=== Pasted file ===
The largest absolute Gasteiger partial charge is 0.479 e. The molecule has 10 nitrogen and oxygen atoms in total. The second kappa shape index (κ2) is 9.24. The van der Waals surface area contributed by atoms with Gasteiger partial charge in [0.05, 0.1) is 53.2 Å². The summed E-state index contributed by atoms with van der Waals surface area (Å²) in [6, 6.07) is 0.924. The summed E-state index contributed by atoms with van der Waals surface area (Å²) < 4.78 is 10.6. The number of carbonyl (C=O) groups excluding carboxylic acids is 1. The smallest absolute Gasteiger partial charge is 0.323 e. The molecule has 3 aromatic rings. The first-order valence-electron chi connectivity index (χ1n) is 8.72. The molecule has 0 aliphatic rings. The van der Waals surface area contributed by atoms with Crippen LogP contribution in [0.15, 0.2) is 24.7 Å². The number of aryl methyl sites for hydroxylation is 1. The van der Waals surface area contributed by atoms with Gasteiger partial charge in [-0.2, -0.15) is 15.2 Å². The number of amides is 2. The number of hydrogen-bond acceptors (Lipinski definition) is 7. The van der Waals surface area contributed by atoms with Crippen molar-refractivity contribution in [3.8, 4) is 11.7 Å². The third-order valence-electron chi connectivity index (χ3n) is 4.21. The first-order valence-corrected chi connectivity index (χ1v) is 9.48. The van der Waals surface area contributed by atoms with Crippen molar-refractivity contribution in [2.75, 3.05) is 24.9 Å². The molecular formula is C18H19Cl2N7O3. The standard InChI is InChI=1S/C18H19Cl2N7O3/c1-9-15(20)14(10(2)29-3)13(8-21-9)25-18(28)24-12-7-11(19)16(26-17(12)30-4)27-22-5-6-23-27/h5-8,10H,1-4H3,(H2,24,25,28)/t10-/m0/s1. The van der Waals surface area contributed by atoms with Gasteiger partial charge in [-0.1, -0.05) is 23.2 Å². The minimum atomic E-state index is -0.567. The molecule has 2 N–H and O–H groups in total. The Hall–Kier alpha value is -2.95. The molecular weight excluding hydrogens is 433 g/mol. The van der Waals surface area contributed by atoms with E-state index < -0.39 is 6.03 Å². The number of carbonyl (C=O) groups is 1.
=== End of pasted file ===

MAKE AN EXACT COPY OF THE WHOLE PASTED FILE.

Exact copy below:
The largest absolute Gasteiger partial charge is 0.479 e. The molecule has 10 nitrogen and oxygen atoms in total. The second kappa shape index (κ2) is 9.24. The van der Waals surface area contributed by atoms with Gasteiger partial charge in [0.05, 0.1) is 53.2 Å². The summed E-state index contributed by atoms with van der Waals surface area (Å²) in [6, 6.07) is 0.924. The summed E-state index contributed by atoms with van der Waals surface area (Å²) < 4.78 is 10.6. The number of carbonyl (C=O) groups excluding carboxylic acids is 1. The smallest absolute Gasteiger partial charge is 0.323 e. The molecule has 3 aromatic rings. The first-order valence-electron chi connectivity index (χ1n) is 8.72. The molecule has 0 aliphatic rings. The van der Waals surface area contributed by atoms with Crippen LogP contribution in [0.15, 0.2) is 24.7 Å². The number of aryl methyl sites for hydroxylation is 1. The van der Waals surface area contributed by atoms with Gasteiger partial charge in [-0.2, -0.15) is 15.2 Å². The number of amides is 2. The number of hydrogen-bond acceptors (Lipinski definition) is 7. The van der Waals surface area contributed by atoms with Crippen molar-refractivity contribution in [3.8, 4) is 11.7 Å². The third-order valence-electron chi connectivity index (χ3n) is 4.21. The first-order valence-corrected chi connectivity index (χ1v) is 9.48. The van der Waals surface area contributed by atoms with Crippen molar-refractivity contribution in [2.75, 3.05) is 24.9 Å². The molecular formula is C18H19Cl2N7O3. The standard InChI is InChI=1S/C18H19Cl2N7O3/c1-9-15(20)14(10(2)29-3)13(8-21-9)25-18(28)24-12-7-11(19)16(26-17(12)30-4)27-22-5-6-23-27/h5-8,10H,1-4H3,(H2,24,25,28)/t10-/m0/s1. The van der Waals surface area contributed by atoms with Gasteiger partial charge in [-0.1, -0.05) is 23.2 Å². The minimum atomic E-state index is -0.567. The molecule has 2 N–H and O–H groups in total. The Hall–Kier alpha value is -2.95. The molecular weight excluding hydrogens is 433 g/mol. The van der Waals surface area contributed by atoms with E-state index < -0.39 is 6.03 Å². The number of carbonyl (C=O) groups is 1.